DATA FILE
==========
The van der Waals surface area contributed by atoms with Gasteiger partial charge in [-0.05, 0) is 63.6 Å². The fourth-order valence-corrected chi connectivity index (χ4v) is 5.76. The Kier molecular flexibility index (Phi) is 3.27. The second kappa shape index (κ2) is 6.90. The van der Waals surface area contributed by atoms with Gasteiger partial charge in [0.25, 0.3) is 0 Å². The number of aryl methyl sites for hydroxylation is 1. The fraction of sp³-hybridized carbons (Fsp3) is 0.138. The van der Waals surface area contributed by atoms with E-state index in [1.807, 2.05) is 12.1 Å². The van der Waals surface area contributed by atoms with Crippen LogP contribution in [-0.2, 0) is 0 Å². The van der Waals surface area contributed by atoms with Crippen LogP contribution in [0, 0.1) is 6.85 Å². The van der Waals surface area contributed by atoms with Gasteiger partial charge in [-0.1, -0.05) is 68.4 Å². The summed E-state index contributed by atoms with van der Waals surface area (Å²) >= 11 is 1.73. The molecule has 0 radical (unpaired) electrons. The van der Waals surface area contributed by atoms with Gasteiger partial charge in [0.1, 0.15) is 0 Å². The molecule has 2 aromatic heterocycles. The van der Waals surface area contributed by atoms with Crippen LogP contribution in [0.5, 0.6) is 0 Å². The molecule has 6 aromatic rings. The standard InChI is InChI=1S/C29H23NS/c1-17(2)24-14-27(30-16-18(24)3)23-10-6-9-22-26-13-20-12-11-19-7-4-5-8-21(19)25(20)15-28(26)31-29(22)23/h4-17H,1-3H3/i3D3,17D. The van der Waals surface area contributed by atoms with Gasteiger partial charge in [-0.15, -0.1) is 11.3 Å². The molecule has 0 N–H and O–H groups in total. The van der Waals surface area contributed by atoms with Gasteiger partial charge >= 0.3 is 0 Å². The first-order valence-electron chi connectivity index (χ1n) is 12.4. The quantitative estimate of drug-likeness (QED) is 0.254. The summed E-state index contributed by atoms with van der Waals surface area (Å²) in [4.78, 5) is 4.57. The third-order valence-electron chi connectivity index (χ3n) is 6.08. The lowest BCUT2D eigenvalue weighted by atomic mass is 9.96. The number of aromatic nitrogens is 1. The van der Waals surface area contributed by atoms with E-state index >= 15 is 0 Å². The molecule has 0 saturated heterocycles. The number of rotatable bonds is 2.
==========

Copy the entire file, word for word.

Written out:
The van der Waals surface area contributed by atoms with Gasteiger partial charge in [-0.05, 0) is 63.6 Å². The fourth-order valence-corrected chi connectivity index (χ4v) is 5.76. The Kier molecular flexibility index (Phi) is 3.27. The second kappa shape index (κ2) is 6.90. The van der Waals surface area contributed by atoms with Gasteiger partial charge in [0.25, 0.3) is 0 Å². The number of aryl methyl sites for hydroxylation is 1. The fraction of sp³-hybridized carbons (Fsp3) is 0.138. The van der Waals surface area contributed by atoms with E-state index in [1.807, 2.05) is 12.1 Å². The van der Waals surface area contributed by atoms with Crippen LogP contribution in [-0.2, 0) is 0 Å². The van der Waals surface area contributed by atoms with Crippen LogP contribution in [0, 0.1) is 6.85 Å². The van der Waals surface area contributed by atoms with Gasteiger partial charge in [-0.1, -0.05) is 68.4 Å². The summed E-state index contributed by atoms with van der Waals surface area (Å²) >= 11 is 1.73. The molecule has 0 radical (unpaired) electrons. The van der Waals surface area contributed by atoms with Gasteiger partial charge in [0.1, 0.15) is 0 Å². The molecule has 2 aromatic heterocycles. The van der Waals surface area contributed by atoms with Crippen LogP contribution in [0.5, 0.6) is 0 Å². The molecule has 6 aromatic rings. The standard InChI is InChI=1S/C29H23NS/c1-17(2)24-14-27(30-16-18(24)3)23-10-6-9-22-26-13-20-12-11-19-7-4-5-8-21(19)25(20)15-28(26)31-29(22)23/h4-17H,1-3H3/i3D3,17D. The van der Waals surface area contributed by atoms with Gasteiger partial charge in [-0.15, -0.1) is 11.3 Å². The molecule has 0 N–H and O–H groups in total. The van der Waals surface area contributed by atoms with Gasteiger partial charge >= 0.3 is 0 Å². The first-order valence-electron chi connectivity index (χ1n) is 12.4. The quantitative estimate of drug-likeness (QED) is 0.254. The summed E-state index contributed by atoms with van der Waals surface area (Å²) in [4.78, 5) is 4.57. The third-order valence-electron chi connectivity index (χ3n) is 6.08. The lowest BCUT2D eigenvalue weighted by atomic mass is 9.96. The number of aromatic nitrogens is 1. The van der Waals surface area contributed by atoms with E-state index >= 15 is 0 Å². The molecule has 0 saturated heterocycles. The number of rotatable bonds is 2.